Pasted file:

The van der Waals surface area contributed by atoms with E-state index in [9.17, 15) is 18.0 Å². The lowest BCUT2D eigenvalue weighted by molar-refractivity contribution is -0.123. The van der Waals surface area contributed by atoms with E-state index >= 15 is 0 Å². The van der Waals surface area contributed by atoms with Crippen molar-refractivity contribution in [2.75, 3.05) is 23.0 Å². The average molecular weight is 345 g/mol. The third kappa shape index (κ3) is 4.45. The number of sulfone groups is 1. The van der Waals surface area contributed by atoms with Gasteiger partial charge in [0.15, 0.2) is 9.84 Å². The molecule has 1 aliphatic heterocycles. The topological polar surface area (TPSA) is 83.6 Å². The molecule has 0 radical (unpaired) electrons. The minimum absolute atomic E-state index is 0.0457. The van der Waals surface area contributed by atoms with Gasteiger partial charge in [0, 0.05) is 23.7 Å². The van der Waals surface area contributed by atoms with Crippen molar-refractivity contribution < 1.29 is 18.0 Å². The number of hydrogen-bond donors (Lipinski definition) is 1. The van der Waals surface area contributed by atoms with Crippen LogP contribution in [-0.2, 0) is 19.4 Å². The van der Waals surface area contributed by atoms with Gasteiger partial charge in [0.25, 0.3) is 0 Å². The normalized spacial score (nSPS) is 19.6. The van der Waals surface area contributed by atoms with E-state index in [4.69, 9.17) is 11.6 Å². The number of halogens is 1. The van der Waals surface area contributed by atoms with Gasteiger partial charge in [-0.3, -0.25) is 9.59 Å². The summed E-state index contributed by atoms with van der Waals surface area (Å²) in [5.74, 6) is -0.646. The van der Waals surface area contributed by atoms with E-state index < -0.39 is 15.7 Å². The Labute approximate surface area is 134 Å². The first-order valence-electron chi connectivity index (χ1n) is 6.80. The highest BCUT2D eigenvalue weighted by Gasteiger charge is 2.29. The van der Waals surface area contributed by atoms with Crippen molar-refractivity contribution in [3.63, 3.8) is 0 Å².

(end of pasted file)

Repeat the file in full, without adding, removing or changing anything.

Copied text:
The van der Waals surface area contributed by atoms with E-state index in [9.17, 15) is 18.0 Å². The lowest BCUT2D eigenvalue weighted by molar-refractivity contribution is -0.123. The van der Waals surface area contributed by atoms with E-state index >= 15 is 0 Å². The van der Waals surface area contributed by atoms with Crippen molar-refractivity contribution in [2.75, 3.05) is 23.0 Å². The average molecular weight is 345 g/mol. The third kappa shape index (κ3) is 4.45. The number of sulfone groups is 1. The van der Waals surface area contributed by atoms with Gasteiger partial charge in [0.15, 0.2) is 9.84 Å². The molecule has 1 aliphatic heterocycles. The topological polar surface area (TPSA) is 83.6 Å². The molecule has 0 radical (unpaired) electrons. The minimum absolute atomic E-state index is 0.0457. The van der Waals surface area contributed by atoms with Gasteiger partial charge in [0, 0.05) is 23.7 Å². The van der Waals surface area contributed by atoms with Crippen molar-refractivity contribution < 1.29 is 18.0 Å². The number of hydrogen-bond donors (Lipinski definition) is 1. The van der Waals surface area contributed by atoms with Crippen LogP contribution in [-0.2, 0) is 19.4 Å². The van der Waals surface area contributed by atoms with Gasteiger partial charge in [0.25, 0.3) is 0 Å². The normalized spacial score (nSPS) is 19.6. The van der Waals surface area contributed by atoms with E-state index in [4.69, 9.17) is 11.6 Å². The number of halogens is 1. The van der Waals surface area contributed by atoms with Gasteiger partial charge in [-0.3, -0.25) is 9.59 Å². The summed E-state index contributed by atoms with van der Waals surface area (Å²) in [5.74, 6) is -0.646. The van der Waals surface area contributed by atoms with E-state index < -0.39 is 15.7 Å². The Labute approximate surface area is 134 Å². The first-order valence-electron chi connectivity index (χ1n) is 6.80. The highest BCUT2D eigenvalue weighted by Gasteiger charge is 2.29. The van der Waals surface area contributed by atoms with Crippen molar-refractivity contribution in [3.63, 3.8) is 0 Å².